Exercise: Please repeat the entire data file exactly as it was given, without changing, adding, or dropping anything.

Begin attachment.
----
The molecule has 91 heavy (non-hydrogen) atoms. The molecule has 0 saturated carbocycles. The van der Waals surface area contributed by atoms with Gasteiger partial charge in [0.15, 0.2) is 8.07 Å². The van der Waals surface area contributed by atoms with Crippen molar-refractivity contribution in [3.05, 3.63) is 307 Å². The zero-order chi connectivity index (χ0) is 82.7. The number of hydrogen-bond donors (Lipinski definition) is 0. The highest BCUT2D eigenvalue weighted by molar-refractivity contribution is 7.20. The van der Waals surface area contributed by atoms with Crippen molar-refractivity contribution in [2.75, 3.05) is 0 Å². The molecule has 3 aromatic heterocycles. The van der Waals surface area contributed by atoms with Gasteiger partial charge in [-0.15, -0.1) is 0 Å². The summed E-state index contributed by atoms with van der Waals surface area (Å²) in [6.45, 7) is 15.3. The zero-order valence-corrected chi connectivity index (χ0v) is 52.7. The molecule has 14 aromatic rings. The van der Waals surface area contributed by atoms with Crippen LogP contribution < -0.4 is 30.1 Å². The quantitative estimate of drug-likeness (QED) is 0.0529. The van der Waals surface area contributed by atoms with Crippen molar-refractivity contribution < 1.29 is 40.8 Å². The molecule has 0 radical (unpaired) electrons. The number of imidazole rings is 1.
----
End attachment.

The molecule has 91 heavy (non-hydrogen) atoms. The molecule has 0 saturated carbocycles. The van der Waals surface area contributed by atoms with Gasteiger partial charge in [0.15, 0.2) is 8.07 Å². The van der Waals surface area contributed by atoms with Crippen molar-refractivity contribution in [3.05, 3.63) is 307 Å². The zero-order chi connectivity index (χ0) is 82.7. The number of hydrogen-bond donors (Lipinski definition) is 0. The highest BCUT2D eigenvalue weighted by molar-refractivity contribution is 7.20. The van der Waals surface area contributed by atoms with Crippen molar-refractivity contribution in [2.75, 3.05) is 0 Å². The molecule has 3 aromatic heterocycles. The van der Waals surface area contributed by atoms with Gasteiger partial charge in [-0.15, -0.1) is 0 Å². The summed E-state index contributed by atoms with van der Waals surface area (Å²) in [6.45, 7) is 15.3. The zero-order valence-corrected chi connectivity index (χ0v) is 52.7. The molecule has 14 aromatic rings. The van der Waals surface area contributed by atoms with Crippen LogP contribution < -0.4 is 30.1 Å². The quantitative estimate of drug-likeness (QED) is 0.0529. The van der Waals surface area contributed by atoms with Crippen molar-refractivity contribution < 1.29 is 40.8 Å². The molecule has 0 radical (unpaired) electrons. The number of imidazole rings is 1.